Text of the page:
Men are usually dismissive of health issues, and rarely visit a doctor until they are very sick. When we do visit the doctor, we’re usually given the same advice: “You’ve got to lose 30 pounds.” Wanting to please him or her, we dutifully ask, “How?” If we’re lucky we get a brochure with some tips. Sometimes the doctor will recommend seeing a nutritionist, or that we scare walking or working out. And maybe we give it a passing try for a few days, but we don’t stick with it, because we haven’t understood that it’s not a temporary effort. You can’t lose weight and then go back to old habits. Losing weight permanently demands a life change. Unfortunately, to make this kind of turn around, we need more advice and support than a doctor can provide in that short time. What usually happens is that we go back to the status quo, and we continue to gain weight and lose our health. At the next medical exam, the doctor again identifies one or more of the following symptoms: high blood sugar levels, high cholesterol levels, and high blood pressure-warning signs of diseases associated with being overweight. This time your doctor’s response is stronger: “You’ve got to lose weight, or your life will be at risk!” Now if we were sane, this message would motivate us. We’re not, and it doesn’t.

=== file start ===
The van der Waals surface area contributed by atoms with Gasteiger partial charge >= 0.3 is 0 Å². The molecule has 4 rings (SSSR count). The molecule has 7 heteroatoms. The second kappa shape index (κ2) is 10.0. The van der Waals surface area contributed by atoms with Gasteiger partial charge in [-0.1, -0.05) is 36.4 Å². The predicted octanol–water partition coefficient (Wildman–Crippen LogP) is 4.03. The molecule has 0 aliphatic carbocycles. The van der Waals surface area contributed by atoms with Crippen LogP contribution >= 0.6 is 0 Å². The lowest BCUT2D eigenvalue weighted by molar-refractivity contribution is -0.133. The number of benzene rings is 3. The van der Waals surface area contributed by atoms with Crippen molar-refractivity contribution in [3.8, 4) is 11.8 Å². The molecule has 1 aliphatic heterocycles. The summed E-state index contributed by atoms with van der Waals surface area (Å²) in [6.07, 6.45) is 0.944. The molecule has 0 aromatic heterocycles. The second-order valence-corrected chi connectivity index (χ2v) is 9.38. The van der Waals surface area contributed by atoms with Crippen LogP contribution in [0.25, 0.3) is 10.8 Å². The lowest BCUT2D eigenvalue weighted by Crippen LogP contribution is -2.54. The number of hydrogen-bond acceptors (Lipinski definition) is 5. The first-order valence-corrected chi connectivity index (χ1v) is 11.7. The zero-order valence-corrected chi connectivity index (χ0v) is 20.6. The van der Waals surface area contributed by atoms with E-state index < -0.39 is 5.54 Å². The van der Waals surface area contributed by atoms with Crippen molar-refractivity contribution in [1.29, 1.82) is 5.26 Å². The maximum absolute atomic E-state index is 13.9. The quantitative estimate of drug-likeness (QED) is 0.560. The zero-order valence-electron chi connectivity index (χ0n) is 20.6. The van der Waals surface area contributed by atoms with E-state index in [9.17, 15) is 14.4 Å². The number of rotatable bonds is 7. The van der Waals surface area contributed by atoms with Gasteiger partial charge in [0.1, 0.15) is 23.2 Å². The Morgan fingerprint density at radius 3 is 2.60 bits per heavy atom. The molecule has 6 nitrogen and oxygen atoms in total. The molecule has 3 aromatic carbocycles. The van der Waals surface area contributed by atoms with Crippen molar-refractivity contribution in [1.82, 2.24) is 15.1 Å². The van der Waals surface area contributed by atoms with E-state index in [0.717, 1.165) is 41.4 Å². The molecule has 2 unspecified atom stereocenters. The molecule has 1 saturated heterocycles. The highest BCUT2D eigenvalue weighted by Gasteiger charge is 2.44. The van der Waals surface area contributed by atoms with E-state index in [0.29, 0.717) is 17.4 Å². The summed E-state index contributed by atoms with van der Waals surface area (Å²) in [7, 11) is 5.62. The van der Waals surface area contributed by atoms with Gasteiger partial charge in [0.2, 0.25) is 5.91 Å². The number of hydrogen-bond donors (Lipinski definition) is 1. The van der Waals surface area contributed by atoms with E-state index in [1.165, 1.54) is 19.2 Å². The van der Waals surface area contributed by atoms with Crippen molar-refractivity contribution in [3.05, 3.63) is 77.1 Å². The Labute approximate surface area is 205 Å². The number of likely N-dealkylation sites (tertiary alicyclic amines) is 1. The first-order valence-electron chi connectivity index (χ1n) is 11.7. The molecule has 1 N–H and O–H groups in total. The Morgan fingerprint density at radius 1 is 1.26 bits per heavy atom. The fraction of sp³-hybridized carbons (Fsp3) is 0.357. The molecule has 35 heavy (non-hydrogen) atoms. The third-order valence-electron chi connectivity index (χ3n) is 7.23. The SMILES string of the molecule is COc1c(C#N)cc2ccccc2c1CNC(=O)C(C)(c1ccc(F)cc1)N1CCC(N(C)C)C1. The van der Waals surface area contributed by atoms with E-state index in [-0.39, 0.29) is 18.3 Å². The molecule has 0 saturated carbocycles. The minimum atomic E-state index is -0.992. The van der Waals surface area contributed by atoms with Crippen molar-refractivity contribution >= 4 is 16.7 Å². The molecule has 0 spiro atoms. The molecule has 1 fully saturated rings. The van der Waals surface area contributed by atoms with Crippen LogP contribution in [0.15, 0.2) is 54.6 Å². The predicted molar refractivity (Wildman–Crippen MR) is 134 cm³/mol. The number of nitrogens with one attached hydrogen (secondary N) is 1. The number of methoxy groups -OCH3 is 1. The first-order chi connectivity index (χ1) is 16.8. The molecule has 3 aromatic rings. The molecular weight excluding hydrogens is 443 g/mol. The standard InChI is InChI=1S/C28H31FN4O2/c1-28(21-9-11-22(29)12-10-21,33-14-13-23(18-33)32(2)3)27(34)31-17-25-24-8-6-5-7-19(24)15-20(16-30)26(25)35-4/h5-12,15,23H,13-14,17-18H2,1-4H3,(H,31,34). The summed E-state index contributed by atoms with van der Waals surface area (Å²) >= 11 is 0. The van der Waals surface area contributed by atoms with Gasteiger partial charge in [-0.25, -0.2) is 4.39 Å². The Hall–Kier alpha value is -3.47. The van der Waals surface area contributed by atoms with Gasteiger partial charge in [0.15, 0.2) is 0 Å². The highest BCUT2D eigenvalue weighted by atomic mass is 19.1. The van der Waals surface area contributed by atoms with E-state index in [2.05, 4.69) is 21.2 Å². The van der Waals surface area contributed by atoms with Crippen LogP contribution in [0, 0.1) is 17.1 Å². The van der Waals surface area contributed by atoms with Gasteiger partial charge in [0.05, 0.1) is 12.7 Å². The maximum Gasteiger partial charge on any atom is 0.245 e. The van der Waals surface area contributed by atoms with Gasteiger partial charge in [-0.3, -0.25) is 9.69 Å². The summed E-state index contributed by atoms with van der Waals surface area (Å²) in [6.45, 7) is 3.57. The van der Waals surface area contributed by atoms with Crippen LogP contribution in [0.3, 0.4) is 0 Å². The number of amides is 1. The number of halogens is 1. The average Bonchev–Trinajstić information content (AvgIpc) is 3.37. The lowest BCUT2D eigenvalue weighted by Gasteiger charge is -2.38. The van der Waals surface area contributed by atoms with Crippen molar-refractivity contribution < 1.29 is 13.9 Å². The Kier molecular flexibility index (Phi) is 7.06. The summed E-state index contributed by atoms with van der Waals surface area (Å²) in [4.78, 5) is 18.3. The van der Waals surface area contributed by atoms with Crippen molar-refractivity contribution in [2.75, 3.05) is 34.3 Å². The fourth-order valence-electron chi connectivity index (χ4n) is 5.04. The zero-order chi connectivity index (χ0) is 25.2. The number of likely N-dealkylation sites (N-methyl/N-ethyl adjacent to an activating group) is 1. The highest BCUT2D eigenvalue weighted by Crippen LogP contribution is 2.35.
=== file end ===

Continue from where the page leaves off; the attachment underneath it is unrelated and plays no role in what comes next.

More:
On the next visit, if things have continued to get worse and your life is now seriously at risk, your doctor is forced to prescribe drugs to control the various problems that are arising from your eating habits. If you’re religious about taking your drugs, they slow the onslaught of health problems. But you’re drug-dependent now, you’re not healthy, and you’re still gaining weight. Inevitably, you’re going to need more drugs, and you’re going to be risking those nasty side effects that form the last 20 seconds of every drug advertisement. Worse yet, you have no idea how the various drugs that you’re taking will react with each other. You’re certainly not solving your problem.
We recently asked a new client if he had any health issues. His answer was that he was in “great health.” His only problem was that he was overweight. I decided to press him, and he went on to tell me that he had diabetes, high blood pressure, and high cholesterol, but “they’re all being managed by medication.” It’s amazing how we can delude ourselves. Clearly, it’s the medications that are keeping him alive. How foolish and delusional we men can be!